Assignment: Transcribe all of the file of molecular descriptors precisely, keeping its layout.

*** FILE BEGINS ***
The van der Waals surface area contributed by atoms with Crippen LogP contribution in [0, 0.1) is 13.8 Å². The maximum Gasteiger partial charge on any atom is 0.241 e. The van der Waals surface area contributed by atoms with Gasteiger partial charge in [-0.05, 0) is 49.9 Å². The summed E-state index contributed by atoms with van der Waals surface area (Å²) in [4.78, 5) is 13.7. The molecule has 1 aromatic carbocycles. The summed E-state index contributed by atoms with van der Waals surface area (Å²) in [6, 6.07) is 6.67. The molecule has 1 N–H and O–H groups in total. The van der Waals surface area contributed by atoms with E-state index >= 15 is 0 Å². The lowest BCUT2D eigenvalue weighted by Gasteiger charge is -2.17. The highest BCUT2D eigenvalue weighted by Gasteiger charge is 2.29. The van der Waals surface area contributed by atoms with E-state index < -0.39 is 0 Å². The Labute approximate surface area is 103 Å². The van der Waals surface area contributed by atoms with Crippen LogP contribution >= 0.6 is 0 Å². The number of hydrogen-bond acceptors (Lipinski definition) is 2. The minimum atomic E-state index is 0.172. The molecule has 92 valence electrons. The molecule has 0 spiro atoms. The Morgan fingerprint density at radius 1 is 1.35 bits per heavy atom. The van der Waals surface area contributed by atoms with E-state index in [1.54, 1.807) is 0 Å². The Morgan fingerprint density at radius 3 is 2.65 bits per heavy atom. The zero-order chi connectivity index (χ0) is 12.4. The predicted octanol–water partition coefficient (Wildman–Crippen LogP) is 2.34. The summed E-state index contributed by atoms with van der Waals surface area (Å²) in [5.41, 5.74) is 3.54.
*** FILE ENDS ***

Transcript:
The van der Waals surface area contributed by atoms with Crippen LogP contribution in [0, 0.1) is 13.8 Å². The maximum Gasteiger partial charge on any atom is 0.241 e. The van der Waals surface area contributed by atoms with Gasteiger partial charge in [-0.05, 0) is 49.9 Å². The summed E-state index contributed by atoms with van der Waals surface area (Å²) in [4.78, 5) is 13.7. The molecule has 1 aromatic carbocycles. The summed E-state index contributed by atoms with van der Waals surface area (Å²) in [6, 6.07) is 6.67. The molecule has 1 N–H and O–H groups in total. The van der Waals surface area contributed by atoms with E-state index >= 15 is 0 Å². The lowest BCUT2D eigenvalue weighted by Gasteiger charge is -2.17. The highest BCUT2D eigenvalue weighted by Gasteiger charge is 2.29. The van der Waals surface area contributed by atoms with E-state index < -0.39 is 0 Å². The Labute approximate surface area is 103 Å². The van der Waals surface area contributed by atoms with Crippen LogP contribution >= 0.6 is 0 Å². The number of hydrogen-bond acceptors (Lipinski definition) is 2. The minimum atomic E-state index is 0.172. The molecule has 92 valence electrons. The molecule has 0 spiro atoms. The Morgan fingerprint density at radius 1 is 1.35 bits per heavy atom. The van der Waals surface area contributed by atoms with E-state index in [1.54, 1.807) is 0 Å². The Morgan fingerprint density at radius 3 is 2.65 bits per heavy atom. The zero-order chi connectivity index (χ0) is 12.4. The predicted octanol–water partition coefficient (Wildman–Crippen LogP) is 2.34. The summed E-state index contributed by atoms with van der Waals surface area (Å²) in [5.41, 5.74) is 3.54.